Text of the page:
Mapping urban green infrastructure: a novel landscape-based approach to incorporating land-use and land-cover in the mapping of human-dominated systems

Matthew Dennis, David Barlow, Gina Cavan, Penny Cook, Anna Gilchrist, John Handley, Philip James, Jessica Thompson, Konstantinos Tzoulas, Phil Wheater, Sarah Lindley

Research output: Contribution to journalArticlepeer-review


Common approaches to mapping green infrastructure in urbanised landscapes invariably focus on measures of land use or land cover and associated functional or physical traits. However, such one-dimensional perspectives do not accurately capture the character and complexity of the landscapes in which urban inhabitants live. The new approach presented in this paper demonstrates how open-source, high spatial and temporal resolution data with global coverage can be used to measure and represent the landscape qualities of urban environments. Through going beyond simple metrics of quantity, such as percentage green and blue cover, it is now possible to explore the extent to which landscape quality helps to unpick the mixed evidence presented in the literature on the benefits of urban nature to human well-being. Here we present a landscape approach, employing remote sensing, GIS and data reduction techniques to map urban green infrastructure elements in a large U.K. city region. Comparison with existing urban datasets demonstrates considerable improvement in terms of coverage and thematic detail. The characterisation of landscapes, using census tracts as spatial units, and subsequent exploration of associations with social–ecological attributes highlights the further detail that can be uncovered by the approach. For example, eight urban landscape types identified for the case study city exhibited associations with distinct socioeconomic conditions accountable not only to quantities but also qualities of green and blue space. The identification of individual landscape features through simultaneous measures of land use and land cover demonstrated unique and significant associations between the former and indicators of human health and ecological condition. The approach may therefore provide a promising basis for developing further insight into processes and characteristics that affect human health and well-being in urban areas, both in the United Kingdom and beyond.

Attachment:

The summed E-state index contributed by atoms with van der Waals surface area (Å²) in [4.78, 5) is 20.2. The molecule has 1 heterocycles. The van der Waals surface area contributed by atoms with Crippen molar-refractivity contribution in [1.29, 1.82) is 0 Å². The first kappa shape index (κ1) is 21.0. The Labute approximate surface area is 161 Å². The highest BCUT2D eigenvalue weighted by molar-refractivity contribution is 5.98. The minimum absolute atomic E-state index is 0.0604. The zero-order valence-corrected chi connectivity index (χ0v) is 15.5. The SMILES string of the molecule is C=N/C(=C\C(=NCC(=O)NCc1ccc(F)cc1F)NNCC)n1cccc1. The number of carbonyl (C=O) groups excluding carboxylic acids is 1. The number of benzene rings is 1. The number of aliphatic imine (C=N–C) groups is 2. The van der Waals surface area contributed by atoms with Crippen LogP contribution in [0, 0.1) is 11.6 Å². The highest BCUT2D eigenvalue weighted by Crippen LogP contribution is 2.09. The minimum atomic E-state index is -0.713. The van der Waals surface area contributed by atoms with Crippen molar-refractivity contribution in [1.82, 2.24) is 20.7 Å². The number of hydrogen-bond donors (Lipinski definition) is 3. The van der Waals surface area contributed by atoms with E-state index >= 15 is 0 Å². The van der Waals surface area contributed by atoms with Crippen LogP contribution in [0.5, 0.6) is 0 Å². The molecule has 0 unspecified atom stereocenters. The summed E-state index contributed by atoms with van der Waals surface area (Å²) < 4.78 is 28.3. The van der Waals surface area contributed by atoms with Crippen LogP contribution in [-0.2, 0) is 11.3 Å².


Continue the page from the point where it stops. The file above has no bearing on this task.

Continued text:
Original languageEnglish
Publication statusPublished - 25 Jan 2018


  • health and well-being
  • GIS
  • Remote sensing
  • Urban ecosystems
  • Social-ecological systems

Research Beacons, Institutes and Platforms

  • Manchester Urban Institute
  • Manchester Institute for Collaborative Research on Ageing


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